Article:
By Nita Kelly
While women have regularly held statewide office and Indiana has had four female lieutenant governors, Hoosier women have struggled to break through to the top office.
Indiana has only had one female gubernatorial nominee ever: Democrat Jill Long Thompson in 2008.
And the state is languishing on a depressing list of 18 states that have had only male governors (Arkansas just became the latest to elect a woman).
Women can do more than fill a secondary role focusing on administrate tasks. They can lead when given the chance. So why do women seem to get pushed aside in Indiana, especially on the Republican side? And will it change any time soon?
In 2010, Republican Lt. Gov. Becky Skillman decided not to run for governor in the 2012 cycle despite starting to build a campaign team and raise money. She told the Fort Wayne Journal Gazette in 2019 she just didn’t feel the urgency to run like she did in previous races.
“Once I said I’m not doing it, I was so at peace,” she said. “My saddest moment was that I might have let down a lot of women. I might have been the first woman (to be elected governor), but we’ll never know.”
Kathy Davis was the state’s first female lieutenant governor — appointed by Democrat Gov. Joe Kernan after he ascended following Gov. Frank O’Bannon’s death. She ran for election in 2004 alongside Kernan, but the team lost.
Republican Lt. Gov. Sue Ellspermann left office in 2016 — two years early — to run Ivy Tech Community College and has never looked back.
A few months later, there was a prime opportunity for Republicans to choose a female nominee — Susan Brooks. As a former deputy mayor, attorney and sitting congresswoman, she had all of the credentials.
She was among four candidates to replace Mike Pence on the ballot after he withdrew from the race to be Donald Trump’s running mate. But a small group of party insiders chose then-Lt. Gov. Eric Holcomb instead. He had only been in office a few months and had never won an election before but was a former state chairman with solid relationships.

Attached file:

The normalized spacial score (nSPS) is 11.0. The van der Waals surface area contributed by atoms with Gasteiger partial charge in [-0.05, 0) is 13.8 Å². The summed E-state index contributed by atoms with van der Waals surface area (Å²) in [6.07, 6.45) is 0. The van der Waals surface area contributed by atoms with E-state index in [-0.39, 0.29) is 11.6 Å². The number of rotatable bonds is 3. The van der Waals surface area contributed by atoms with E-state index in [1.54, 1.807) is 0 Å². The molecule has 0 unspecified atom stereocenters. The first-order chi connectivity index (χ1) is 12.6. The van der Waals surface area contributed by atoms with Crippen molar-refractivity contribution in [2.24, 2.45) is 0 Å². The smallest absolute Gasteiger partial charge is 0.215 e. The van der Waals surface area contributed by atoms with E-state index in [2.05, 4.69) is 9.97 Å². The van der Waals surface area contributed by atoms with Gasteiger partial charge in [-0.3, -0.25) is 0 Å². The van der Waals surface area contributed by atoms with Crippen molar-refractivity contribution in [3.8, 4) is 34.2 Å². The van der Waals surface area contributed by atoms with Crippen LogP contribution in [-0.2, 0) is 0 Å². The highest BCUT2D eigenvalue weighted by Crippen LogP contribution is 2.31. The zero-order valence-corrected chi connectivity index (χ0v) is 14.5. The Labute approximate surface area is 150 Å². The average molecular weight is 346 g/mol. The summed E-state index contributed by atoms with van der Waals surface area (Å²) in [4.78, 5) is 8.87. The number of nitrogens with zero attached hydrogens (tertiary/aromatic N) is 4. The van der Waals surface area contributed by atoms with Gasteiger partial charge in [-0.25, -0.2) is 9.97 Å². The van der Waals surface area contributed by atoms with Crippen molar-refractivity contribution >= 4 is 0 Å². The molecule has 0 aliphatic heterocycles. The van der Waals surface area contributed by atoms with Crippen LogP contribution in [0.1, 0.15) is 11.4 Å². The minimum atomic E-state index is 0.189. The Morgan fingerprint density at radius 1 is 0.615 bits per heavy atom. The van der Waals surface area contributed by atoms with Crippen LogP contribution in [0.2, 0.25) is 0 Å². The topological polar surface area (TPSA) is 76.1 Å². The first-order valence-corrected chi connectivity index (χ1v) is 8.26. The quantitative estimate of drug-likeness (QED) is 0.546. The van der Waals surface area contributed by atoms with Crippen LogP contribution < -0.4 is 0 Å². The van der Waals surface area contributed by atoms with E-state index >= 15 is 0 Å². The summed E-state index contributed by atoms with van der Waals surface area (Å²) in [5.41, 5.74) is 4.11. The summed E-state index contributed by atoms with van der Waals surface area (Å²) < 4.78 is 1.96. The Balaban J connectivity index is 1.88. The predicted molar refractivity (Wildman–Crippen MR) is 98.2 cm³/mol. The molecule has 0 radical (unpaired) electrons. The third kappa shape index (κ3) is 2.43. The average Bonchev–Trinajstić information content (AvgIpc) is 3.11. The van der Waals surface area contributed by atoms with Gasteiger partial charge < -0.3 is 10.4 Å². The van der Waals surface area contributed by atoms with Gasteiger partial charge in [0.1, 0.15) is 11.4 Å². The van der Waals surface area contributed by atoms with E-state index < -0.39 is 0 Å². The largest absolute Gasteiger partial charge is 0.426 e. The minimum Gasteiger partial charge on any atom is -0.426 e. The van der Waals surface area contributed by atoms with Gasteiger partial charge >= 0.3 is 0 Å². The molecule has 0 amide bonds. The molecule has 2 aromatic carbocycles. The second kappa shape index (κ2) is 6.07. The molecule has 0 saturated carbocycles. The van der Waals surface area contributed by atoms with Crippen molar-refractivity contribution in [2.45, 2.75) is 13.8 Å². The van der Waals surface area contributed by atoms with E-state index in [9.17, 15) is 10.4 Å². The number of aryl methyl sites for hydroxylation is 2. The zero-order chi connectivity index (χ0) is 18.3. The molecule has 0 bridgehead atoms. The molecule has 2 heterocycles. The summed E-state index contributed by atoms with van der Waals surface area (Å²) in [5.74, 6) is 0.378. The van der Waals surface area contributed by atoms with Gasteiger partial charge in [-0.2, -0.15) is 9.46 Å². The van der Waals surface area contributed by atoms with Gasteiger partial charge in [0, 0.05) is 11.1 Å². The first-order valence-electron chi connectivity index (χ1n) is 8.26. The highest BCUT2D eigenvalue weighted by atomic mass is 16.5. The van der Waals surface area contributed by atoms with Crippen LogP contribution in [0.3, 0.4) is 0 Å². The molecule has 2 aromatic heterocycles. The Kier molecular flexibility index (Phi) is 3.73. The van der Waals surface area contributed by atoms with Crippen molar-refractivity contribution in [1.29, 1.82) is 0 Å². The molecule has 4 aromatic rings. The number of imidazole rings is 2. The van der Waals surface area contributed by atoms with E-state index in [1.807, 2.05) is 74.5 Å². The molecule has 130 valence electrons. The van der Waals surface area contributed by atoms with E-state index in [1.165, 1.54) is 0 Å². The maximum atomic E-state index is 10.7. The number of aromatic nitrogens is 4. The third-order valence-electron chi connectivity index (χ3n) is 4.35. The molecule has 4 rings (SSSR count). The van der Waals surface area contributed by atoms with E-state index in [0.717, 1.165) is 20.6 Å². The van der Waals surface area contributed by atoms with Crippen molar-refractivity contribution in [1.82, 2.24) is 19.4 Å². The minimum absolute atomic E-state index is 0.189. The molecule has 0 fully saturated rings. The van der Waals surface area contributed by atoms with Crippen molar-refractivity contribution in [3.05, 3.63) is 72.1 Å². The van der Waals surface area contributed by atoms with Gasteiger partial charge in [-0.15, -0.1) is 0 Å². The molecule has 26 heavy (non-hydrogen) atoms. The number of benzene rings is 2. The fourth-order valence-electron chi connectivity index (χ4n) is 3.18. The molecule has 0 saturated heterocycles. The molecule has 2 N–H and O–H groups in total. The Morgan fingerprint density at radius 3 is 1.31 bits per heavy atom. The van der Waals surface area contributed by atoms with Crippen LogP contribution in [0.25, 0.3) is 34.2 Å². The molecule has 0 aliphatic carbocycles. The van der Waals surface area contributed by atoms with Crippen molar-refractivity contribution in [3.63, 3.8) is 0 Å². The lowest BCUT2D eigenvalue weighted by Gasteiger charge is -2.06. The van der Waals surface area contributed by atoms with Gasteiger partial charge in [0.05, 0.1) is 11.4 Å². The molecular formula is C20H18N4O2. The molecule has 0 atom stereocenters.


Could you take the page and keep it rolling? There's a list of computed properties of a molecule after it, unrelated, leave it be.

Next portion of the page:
Pence endorsed him, and the Republican State Committee followed suit.
And that brings us to Lt. Gov. Suzanne Crouch — a probable 2024 governor candidate. Two men are already in the race.
Everyone seems to agree she is personable, a bit quirky and a great fundraiser. She has run several smaller agencies efficiently but quietly, not really making a name for herself outside insider circles.
I don’t know if she is the best candidate because I don’t know what her platform or ideas for Indiana would be. And that is for every voter to decide.
I am in no way endorsing any candidate for governor. But I do think it’s time we saw a female governor candidate be given a real shot and not ushered quietly to the side with whispers about her age. For the record, she is 70 and probably the most physically fit person in the Statehouse.
It seems we will have a bit of clarity on her potential candidacy in the coming days. I just hope Hoosiers keep their minds open to all possibilities.
Niki Kelly is editor-in-chief of indianacapitalchronicle.com, where this commentary first appeared. She has covered Indiana politics and the Indiana Statehouse since 1999 for publications including the Fort Wayne Journal Gazette. Send comments to [email protected]